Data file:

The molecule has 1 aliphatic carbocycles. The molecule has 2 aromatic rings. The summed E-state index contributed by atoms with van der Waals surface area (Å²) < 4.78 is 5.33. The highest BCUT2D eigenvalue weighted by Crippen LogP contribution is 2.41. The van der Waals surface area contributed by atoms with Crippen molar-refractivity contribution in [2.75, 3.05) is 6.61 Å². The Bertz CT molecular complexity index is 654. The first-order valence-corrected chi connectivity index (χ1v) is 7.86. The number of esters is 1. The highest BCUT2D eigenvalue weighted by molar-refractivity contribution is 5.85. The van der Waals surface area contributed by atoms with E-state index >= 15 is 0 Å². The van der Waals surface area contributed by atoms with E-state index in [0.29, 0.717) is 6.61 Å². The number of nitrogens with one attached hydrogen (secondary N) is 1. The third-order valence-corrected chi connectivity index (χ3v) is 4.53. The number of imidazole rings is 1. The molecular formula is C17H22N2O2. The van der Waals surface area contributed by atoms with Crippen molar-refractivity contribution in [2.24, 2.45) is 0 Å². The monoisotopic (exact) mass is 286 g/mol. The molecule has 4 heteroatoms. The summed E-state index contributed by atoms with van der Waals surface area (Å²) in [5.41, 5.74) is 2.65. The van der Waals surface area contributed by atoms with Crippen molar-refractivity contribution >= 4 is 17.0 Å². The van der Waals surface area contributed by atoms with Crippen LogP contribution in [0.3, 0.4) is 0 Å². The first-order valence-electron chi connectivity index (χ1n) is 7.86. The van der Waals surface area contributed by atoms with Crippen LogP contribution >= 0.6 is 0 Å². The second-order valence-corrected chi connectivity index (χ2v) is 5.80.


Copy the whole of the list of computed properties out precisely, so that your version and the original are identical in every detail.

The molecule has 1 aliphatic carbocycles. The molecule has 2 aromatic rings. The summed E-state index contributed by atoms with van der Waals surface area (Å²) < 4.78 is 5.33. The highest BCUT2D eigenvalue weighted by Crippen LogP contribution is 2.41. The van der Waals surface area contributed by atoms with Crippen molar-refractivity contribution in [2.75, 3.05) is 6.61 Å². The Bertz CT molecular complexity index is 654. The first-order valence-corrected chi connectivity index (χ1v) is 7.86. The number of esters is 1. The highest BCUT2D eigenvalue weighted by molar-refractivity contribution is 5.85. The van der Waals surface area contributed by atoms with E-state index >= 15 is 0 Å². The van der Waals surface area contributed by atoms with E-state index in [0.29, 0.717) is 6.61 Å². The number of nitrogens with one attached hydrogen (secondary N) is 1. The third-order valence-corrected chi connectivity index (χ3v) is 4.53. The number of imidazole rings is 1. The molecular formula is C17H22N2O2. The van der Waals surface area contributed by atoms with Crippen molar-refractivity contribution in [2.24, 2.45) is 0 Å². The monoisotopic (exact) mass is 286 g/mol. The molecule has 4 heteroatoms. The summed E-state index contributed by atoms with van der Waals surface area (Å²) in [5.41, 5.74) is 2.65. The van der Waals surface area contributed by atoms with Crippen molar-refractivity contribution >= 4 is 17.0 Å². The van der Waals surface area contributed by atoms with Crippen LogP contribution in [0.3, 0.4) is 0 Å². The first-order valence-electron chi connectivity index (χ1n) is 7.86. The van der Waals surface area contributed by atoms with Crippen LogP contribution >= 0.6 is 0 Å². The second-order valence-corrected chi connectivity index (χ2v) is 5.80.